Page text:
Addiction recovery is a multifaceted process involving four major dimensions, according to the Substance Abuse and Mental Health Services Administration (SAMHSA): health, home, purpose, and community. One component shown to support recovery across several of these measures is exercise.
While exercise can be an invaluable tool for getting and staying sober, it can also become an addiction in and of itself. Here’s a closer look at the subject, including how to find balance when incorporating exercise into your addiction treatment and recovery program.
Exercise as an Addiction Tool
A growing body of research points to exercise as a potential treatment for drug abuse. Not only does evidence indicate that people who regularly exercise are less likely to use and abuse illicit drugs, but it also suggests that exercise can also play a protective role in helping people recover from substance use. “Collectively, these studies have provided convincing evidence to support the development of exercise-based interventions to reduce compulsive patterns of drug intake in clinical and at-risk populations,” concludes research published in the academic journal, Frontiers in Psychiatry.
Exercise has also been linked with regulating circadian rhythms which, in turn, can mitigate the disruptive effect of alcohol on circadian rhythms.
In addition to its physiological impact on human health, exercise also supports addiction recovery in other key ways. For many recovering addicts, working out every day can give their lives a critical sense of purpose. Belonging to a gym or exercise group can help recovering addicts be part of a healthy and positive community. All of these things are beneficial to the recovery process.
The Balance Imperative
A 2015 Men’s Health article shared the story of Chef Michael Solomonov, who “beat a drug addiction by finding a new, healthy obsession.” After years of struggling with crack and heroin addiction, rehab and relapses, he discovered that exercising was the best way to reset his mindset. “It’s so in the now, and one step at a time, because that’s all you can focus on—that moment,” he says of the power of a good workout.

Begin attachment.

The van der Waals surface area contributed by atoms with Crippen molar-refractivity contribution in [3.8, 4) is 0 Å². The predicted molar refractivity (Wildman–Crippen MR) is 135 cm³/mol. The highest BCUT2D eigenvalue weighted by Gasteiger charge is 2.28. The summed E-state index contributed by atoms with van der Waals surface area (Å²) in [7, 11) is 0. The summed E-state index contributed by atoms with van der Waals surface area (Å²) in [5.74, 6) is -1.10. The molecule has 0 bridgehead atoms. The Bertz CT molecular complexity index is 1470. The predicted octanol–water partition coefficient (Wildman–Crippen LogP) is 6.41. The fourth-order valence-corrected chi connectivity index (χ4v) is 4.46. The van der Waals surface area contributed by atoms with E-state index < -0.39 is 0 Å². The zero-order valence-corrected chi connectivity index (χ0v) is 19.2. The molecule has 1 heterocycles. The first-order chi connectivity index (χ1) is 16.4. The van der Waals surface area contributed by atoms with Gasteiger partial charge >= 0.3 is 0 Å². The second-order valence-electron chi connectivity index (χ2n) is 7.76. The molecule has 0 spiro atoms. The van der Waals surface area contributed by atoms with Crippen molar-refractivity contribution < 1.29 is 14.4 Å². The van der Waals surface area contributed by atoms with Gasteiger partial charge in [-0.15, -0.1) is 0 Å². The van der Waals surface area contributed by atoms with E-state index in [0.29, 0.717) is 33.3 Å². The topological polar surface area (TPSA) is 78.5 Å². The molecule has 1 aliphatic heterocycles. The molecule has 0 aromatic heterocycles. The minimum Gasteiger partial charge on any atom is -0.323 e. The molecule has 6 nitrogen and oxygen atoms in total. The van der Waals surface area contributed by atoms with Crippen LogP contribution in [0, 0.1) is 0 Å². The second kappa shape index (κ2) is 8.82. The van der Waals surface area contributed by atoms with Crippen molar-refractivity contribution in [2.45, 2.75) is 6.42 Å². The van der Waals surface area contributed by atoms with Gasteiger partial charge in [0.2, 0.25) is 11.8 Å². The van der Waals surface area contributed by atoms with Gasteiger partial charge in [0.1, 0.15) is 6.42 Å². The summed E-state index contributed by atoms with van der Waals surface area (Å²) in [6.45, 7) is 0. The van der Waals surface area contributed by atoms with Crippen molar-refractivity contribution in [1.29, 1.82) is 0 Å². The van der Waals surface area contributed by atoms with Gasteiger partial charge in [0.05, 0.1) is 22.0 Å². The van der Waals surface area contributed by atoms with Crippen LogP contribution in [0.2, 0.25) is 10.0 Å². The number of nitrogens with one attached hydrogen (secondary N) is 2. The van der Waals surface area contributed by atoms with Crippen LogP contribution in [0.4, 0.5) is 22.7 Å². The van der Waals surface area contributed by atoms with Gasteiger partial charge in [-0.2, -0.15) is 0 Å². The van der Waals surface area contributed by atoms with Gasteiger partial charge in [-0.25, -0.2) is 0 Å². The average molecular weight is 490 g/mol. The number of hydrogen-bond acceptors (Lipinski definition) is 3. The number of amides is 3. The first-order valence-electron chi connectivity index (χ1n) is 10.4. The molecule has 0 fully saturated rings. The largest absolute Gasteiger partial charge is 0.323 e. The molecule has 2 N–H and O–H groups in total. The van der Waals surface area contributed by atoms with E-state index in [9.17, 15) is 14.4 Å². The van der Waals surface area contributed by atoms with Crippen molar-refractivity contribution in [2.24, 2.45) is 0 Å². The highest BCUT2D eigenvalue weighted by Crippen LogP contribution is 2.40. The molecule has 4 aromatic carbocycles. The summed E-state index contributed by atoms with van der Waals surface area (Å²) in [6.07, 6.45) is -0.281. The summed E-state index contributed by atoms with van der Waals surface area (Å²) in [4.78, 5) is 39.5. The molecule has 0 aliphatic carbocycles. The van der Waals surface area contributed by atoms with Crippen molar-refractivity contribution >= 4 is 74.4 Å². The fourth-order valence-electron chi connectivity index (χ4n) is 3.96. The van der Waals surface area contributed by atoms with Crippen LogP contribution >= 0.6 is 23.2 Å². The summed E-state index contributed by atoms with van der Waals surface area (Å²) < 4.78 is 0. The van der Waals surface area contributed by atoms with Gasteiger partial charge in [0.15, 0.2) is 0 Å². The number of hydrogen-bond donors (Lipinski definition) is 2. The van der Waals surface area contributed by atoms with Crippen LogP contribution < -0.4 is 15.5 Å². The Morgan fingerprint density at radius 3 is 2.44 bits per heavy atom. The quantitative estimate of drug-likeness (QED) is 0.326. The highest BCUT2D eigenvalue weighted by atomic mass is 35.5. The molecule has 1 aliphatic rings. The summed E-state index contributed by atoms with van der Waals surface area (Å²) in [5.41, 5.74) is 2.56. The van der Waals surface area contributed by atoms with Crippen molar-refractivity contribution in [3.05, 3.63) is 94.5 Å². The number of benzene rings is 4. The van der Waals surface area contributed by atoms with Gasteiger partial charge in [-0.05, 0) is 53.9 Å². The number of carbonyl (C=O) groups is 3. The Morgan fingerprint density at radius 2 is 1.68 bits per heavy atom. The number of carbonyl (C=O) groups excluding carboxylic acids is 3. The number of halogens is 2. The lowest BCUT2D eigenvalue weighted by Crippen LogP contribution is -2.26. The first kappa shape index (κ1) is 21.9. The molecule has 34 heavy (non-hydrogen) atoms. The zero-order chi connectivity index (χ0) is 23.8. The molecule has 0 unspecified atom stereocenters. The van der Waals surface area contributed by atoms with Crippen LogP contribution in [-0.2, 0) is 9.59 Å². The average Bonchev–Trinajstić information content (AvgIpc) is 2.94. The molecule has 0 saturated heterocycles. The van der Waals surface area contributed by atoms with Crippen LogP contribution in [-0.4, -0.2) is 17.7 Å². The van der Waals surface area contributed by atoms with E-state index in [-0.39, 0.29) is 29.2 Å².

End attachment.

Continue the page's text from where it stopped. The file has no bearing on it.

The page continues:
While Solomonov is a good example of the curative potential of exercise for mind-body wellness, it’s also tricky territory when an addict starts swapping out one addiction for another — even a seemingly benign or healthy one. “Even the sacred domain of exercise is not protected from this universal truth. When a commitment to exercise crosses the line to dependency and compulsion, it can create physical, social, and psychological havoc for those among us who appear outwardly to be the very fittest,” explains Active.com.
So how do you avoid falling into this trap? Keeping watch for the signs can help you notice if you’re at risk for exercise addiction. These include:
- Missing social obligations and family events to exercise
- Giving up other interests and hobbies in order to exercise
- Feelings of irritability and depression after missing a workout
- Only feeling content while exercising or immediately afterward
- Preferring exercise to sex, good food, entertainment, and other feel-good activities
- Working out even when sick, injured, or exhausted
- Adding more exercise to fill extra time
- Being told by family and friends that you’re too involved in exercise
- A history of anxiety or depression
As with everything in life, a balanced perspective toward exercise is essential to leading a full and healthy life. If you notice that you have several of these symptoms, you may have lost your perspective on working out. Talking with a mental health professional can help get you back on track. If you think you may have a drug or alcohol addiction, or if you are afraid you’re on the verge of a relapse, treatment may also be necessary. Leading St. Louis area rehab Harris House has been providing targeted rehabilitation for alcohol and drug abuse for more than 50 years. Call us today to learn about admissions.